Are you looking for the best things to do in Seaton in East Devon?
A pebble beach sandwiched between ancient cliffs, Seaton’s a quaint slice of seaside that sees a fraction of tourists of other Jurassic Coast and Devon beaches.
This is partially due to its distance from other holiday hubs and partially due to the fact that the beach isn’t powdery white sand – but while it might not be a tropical-feeling beach like others in Devon and Cornwall, Seaton has a particular rugged charm.
It’s not only on the rocky South West Coast Path, but it’s also in a prime position in the heart of the Jurassic Coast.
Enjoy ancient geology or climb on board the double-decker Seaton tramway, which travels up the Axe Estuary to Colyton and then journeys back to the seaside.
In fact, there are quite a few things to do in the hidden gem of Seaton, and as I live just down the coast in nearby Exmouth, I’ve visited a few times to check them all out!
Things to do in Seaton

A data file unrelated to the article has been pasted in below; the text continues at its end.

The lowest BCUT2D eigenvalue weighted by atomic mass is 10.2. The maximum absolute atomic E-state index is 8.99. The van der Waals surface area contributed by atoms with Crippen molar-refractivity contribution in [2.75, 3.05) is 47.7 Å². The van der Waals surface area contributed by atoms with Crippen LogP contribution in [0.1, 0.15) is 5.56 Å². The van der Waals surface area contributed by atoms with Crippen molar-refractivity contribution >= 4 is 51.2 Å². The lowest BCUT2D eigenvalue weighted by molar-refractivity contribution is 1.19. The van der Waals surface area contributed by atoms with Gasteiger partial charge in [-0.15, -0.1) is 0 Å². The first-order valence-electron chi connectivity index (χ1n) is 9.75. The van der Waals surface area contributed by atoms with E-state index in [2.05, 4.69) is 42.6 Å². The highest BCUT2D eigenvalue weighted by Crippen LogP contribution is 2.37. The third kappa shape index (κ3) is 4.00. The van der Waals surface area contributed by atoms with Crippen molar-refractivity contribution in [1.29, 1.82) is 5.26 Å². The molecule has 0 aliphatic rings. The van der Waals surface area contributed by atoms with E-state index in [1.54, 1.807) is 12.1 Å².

The best things to do in Seaton include riding the Seaton Tramway, traversing Seaton Wetlands, enjoying the cliff views from the beach, hiking to Beer or Lyme Regis on the coastal path or exploring picturesque nearby towns and villages like Colyton and Axmouth.
1. Seaton Tramway
Seaton Tramway is the main allure of this coastal town.
It’s a vintage electric tram that trundles along the Axe Estuary, past the Seaton Wetlands Nature Reserve (“you’ll never know what you’ll find here” the tour guide told us as we rode past!) and the village of Colyford.
The tramway spans a distance of just three miles, taking 25 minutes in a scenic voyage where you can fully engross in the scenery and nostalgic atmosphere!